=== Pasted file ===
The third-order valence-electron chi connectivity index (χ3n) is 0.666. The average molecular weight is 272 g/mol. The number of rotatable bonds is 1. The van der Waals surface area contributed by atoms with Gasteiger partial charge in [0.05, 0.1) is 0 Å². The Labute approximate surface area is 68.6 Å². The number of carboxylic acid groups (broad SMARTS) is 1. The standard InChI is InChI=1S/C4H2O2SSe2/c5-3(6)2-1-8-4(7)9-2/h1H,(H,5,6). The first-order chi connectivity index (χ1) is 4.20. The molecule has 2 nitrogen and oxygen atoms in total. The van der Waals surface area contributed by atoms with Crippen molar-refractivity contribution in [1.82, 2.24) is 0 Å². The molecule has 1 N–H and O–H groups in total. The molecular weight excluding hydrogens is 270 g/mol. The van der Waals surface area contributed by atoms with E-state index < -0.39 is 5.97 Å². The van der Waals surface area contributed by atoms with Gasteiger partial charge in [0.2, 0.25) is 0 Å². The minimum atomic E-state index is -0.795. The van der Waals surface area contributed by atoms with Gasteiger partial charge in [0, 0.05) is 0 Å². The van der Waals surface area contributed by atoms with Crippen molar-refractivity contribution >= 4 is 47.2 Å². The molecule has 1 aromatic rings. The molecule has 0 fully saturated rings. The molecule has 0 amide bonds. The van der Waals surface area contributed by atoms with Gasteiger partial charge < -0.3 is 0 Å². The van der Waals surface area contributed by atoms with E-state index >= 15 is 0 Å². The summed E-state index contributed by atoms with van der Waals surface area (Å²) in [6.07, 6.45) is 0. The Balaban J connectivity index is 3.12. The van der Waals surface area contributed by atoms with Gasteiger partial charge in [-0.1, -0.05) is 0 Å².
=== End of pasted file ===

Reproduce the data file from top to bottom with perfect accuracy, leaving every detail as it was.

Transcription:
The third-order valence-electron chi connectivity index (χ3n) is 0.666. The average molecular weight is 272 g/mol. The number of rotatable bonds is 1. The van der Waals surface area contributed by atoms with Gasteiger partial charge in [0.05, 0.1) is 0 Å². The Labute approximate surface area is 68.6 Å². The number of carboxylic acid groups (broad SMARTS) is 1. The standard InChI is InChI=1S/C4H2O2SSe2/c5-3(6)2-1-8-4(7)9-2/h1H,(H,5,6). The first-order chi connectivity index (χ1) is 4.20. The molecule has 2 nitrogen and oxygen atoms in total. The van der Waals surface area contributed by atoms with Crippen molar-refractivity contribution in [1.82, 2.24) is 0 Å². The molecule has 1 N–H and O–H groups in total. The molecular weight excluding hydrogens is 270 g/mol. The van der Waals surface area contributed by atoms with E-state index < -0.39 is 5.97 Å². The van der Waals surface area contributed by atoms with Gasteiger partial charge in [0.2, 0.25) is 0 Å². The minimum atomic E-state index is -0.795. The van der Waals surface area contributed by atoms with Gasteiger partial charge in [0, 0.05) is 0 Å². The van der Waals surface area contributed by atoms with Crippen molar-refractivity contribution >= 4 is 47.2 Å². The molecule has 1 aromatic rings. The molecule has 0 fully saturated rings. The molecule has 0 amide bonds. The van der Waals surface area contributed by atoms with Gasteiger partial charge < -0.3 is 0 Å². The van der Waals surface area contributed by atoms with E-state index >= 15 is 0 Å². The summed E-state index contributed by atoms with van der Waals surface area (Å²) in [6.07, 6.45) is 0. The Balaban J connectivity index is 3.12. The van der Waals surface area contributed by atoms with Gasteiger partial charge in [-0.1, -0.05) is 0 Å².